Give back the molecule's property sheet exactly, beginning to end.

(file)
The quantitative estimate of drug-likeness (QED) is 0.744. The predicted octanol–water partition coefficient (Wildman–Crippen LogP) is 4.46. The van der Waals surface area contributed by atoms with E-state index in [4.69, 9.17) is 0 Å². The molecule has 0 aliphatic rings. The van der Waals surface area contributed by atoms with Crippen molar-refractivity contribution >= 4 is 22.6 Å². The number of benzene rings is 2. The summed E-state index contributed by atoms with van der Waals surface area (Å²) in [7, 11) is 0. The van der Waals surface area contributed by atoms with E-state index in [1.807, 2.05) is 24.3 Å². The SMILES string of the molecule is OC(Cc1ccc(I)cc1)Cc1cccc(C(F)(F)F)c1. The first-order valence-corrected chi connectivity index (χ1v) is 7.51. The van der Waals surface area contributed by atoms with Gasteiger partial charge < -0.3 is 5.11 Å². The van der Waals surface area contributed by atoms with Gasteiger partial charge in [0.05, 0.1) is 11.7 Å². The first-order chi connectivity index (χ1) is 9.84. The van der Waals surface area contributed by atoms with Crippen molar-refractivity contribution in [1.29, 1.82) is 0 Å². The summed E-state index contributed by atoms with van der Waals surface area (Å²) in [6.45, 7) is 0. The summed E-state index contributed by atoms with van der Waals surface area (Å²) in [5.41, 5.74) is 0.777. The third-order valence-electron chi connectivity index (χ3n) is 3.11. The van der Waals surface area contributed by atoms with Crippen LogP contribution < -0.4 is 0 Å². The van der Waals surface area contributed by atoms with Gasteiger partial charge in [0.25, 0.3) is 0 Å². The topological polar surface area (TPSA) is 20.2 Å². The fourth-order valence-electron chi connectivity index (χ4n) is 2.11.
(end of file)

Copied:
The quantitative estimate of drug-likeness (QED) is 0.744. The predicted octanol–water partition coefficient (Wildman–Crippen LogP) is 4.46. The van der Waals surface area contributed by atoms with E-state index in [4.69, 9.17) is 0 Å². The molecule has 0 aliphatic rings. The van der Waals surface area contributed by atoms with Crippen molar-refractivity contribution >= 4 is 22.6 Å². The number of benzene rings is 2. The summed E-state index contributed by atoms with van der Waals surface area (Å²) in [7, 11) is 0. The van der Waals surface area contributed by atoms with E-state index in [1.807, 2.05) is 24.3 Å². The SMILES string of the molecule is OC(Cc1ccc(I)cc1)Cc1cccc(C(F)(F)F)c1. The first-order valence-corrected chi connectivity index (χ1v) is 7.51. The van der Waals surface area contributed by atoms with Gasteiger partial charge < -0.3 is 5.11 Å². The van der Waals surface area contributed by atoms with Gasteiger partial charge in [0.05, 0.1) is 11.7 Å². The first-order chi connectivity index (χ1) is 9.84. The van der Waals surface area contributed by atoms with Crippen molar-refractivity contribution in [1.29, 1.82) is 0 Å². The summed E-state index contributed by atoms with van der Waals surface area (Å²) in [6.45, 7) is 0. The summed E-state index contributed by atoms with van der Waals surface area (Å²) in [5.41, 5.74) is 0.777. The third-order valence-electron chi connectivity index (χ3n) is 3.11. The van der Waals surface area contributed by atoms with Crippen LogP contribution < -0.4 is 0 Å². The van der Waals surface area contributed by atoms with Gasteiger partial charge in [0.25, 0.3) is 0 Å². The topological polar surface area (TPSA) is 20.2 Å². The fourth-order valence-electron chi connectivity index (χ4n) is 2.11.